“Speak to me in your mother-tongue and I will let you go”
In a land where truth and reconciliation tried to salve the considerable wounds of Apartheid in a multi-ethnic society (with no less than eleven official languages), it is little wonder that race relations in contemporary South Africa remain complex and challenging. And it is this subject, and his own personal experiences thereof, that writer Mongiwekhaya has turned for his play I See You, a product of the Royal Court’s international new writing development and a co-production with the Market Theatre Johannesburg where it will play next.
I See You, or Ngiyakubona in Zulu, or Ek Sien Jou in Afrikaans, or Ndiyakubona in Xhosa, to give it its full title, follows the events of a traumatic Friday night in Johannesburg where the conflict is even more multi-faceted, refracted through generational tension as well as ethnic. Teenagers Ben and Skinn are hooking up at a party but their revels are interrupted by police sergeant Buthelezi, a man having a terrible night with his marriage collapsing around him and far from inclined to just let this case slide as he whisks Ben away to mete out some punishment.
For Buthelezi was part of the MK, the armed wing of the ANC who actually fought for freedom, and in the form of this pair, he’s devastated that this is the future he fought for. He’s particularly angry with Xhosa-born Ben who can now only speak English and is seeing Afrikaaner girls like Skinn and over the course of a long, dark night, Ben has to bear the brunt of Buthelezi’s frustrations, of a society still coming to terms with the intense trauma of its past, of the realisation that Mandela’s dream of a rainbow nation hasn’t necessarily come to fruition.
I See You sees Noma Dumezweni make her directorial debut (has there been any greater pleasure equal to watching her rock the world of theatre from the storming success of her last minute Linda to being part of one of the most exciting mainstream casting decisions in yonks as part of the forthcoming Harry Potter and the Cursed Child) and it is an accomplished start. She taps directly into the elemental emotion behind Mongiwekhaya’s text and in the sparse space of Soutra Gilmour’s design, leaves the audience with no place to hide.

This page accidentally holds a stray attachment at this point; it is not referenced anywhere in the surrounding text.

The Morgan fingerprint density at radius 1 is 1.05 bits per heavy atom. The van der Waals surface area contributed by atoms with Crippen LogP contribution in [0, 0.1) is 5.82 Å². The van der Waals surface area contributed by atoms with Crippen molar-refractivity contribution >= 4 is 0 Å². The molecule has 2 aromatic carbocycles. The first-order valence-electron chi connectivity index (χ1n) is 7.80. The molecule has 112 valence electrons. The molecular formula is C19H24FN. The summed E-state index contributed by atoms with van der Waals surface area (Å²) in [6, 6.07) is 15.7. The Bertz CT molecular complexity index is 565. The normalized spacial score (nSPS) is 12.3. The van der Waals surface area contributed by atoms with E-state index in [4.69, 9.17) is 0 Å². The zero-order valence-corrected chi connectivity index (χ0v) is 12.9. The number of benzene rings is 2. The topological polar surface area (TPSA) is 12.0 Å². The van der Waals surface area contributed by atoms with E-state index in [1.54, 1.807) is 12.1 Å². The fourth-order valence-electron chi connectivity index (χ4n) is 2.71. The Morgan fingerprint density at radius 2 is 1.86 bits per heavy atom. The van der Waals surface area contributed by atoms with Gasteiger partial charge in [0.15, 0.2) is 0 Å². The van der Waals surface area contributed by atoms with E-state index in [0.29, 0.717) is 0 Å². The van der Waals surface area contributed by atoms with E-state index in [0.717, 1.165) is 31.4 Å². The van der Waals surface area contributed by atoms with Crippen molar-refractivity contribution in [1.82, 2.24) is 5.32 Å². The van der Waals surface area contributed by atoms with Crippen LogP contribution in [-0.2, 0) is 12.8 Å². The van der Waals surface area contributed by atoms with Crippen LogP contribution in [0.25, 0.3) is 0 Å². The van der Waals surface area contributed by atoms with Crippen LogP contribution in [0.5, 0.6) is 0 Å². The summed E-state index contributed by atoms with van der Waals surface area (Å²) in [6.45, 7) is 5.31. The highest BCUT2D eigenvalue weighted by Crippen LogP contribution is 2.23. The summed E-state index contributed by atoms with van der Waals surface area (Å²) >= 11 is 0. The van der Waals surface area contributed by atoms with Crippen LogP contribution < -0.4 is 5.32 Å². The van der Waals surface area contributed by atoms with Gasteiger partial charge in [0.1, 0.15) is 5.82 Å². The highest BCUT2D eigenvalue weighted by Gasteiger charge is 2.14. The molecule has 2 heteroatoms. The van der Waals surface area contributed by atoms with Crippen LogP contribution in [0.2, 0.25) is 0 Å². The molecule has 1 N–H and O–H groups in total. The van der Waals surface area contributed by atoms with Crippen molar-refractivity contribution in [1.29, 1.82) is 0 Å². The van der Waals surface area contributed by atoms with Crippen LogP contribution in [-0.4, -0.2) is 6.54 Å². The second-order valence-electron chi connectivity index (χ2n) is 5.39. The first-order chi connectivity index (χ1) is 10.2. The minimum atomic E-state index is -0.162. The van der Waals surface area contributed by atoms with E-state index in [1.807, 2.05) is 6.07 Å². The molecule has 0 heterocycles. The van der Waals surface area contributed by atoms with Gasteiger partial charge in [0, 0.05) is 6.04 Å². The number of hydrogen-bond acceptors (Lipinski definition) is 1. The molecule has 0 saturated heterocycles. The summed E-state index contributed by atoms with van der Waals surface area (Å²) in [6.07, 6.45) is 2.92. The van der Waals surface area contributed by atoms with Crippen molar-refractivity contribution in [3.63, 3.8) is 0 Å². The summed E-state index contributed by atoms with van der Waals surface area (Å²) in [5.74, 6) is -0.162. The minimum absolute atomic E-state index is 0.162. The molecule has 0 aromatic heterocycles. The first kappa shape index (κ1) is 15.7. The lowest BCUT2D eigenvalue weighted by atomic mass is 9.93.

Whether recoiling from the sheer ferocity of Desmond Dube’s Buthelezi whose rage seems to run at a rolling boil, or being directly confronted by Jordan Baker’s Skinn demanding that her constitutional rights be instantly met with just a hint too much (post-)colonial confidence, Dumezweni ensures we feel mostly keenly both the anger and the anguish here. And she deals adroitly too with the linguistic complexity, finding clarity even as characters slip between languages even within the same sentence, so alive to the power knowing what to say and knowing how to say it.
Anchored by a performance of great skill and compassion from Bayo Gbadamosi as Ben, the ideal counterweight to Dube’s scorching work, I See You is a fascinating, if horrifying, insight into an aspect of contemporary South Africa that it is perhaps not often considered. That said, Mongiwekhaya opens out the soul of his writing to make its questions about identity truly universal and in Dumezweni’s hands, a most powerful piece of theatre.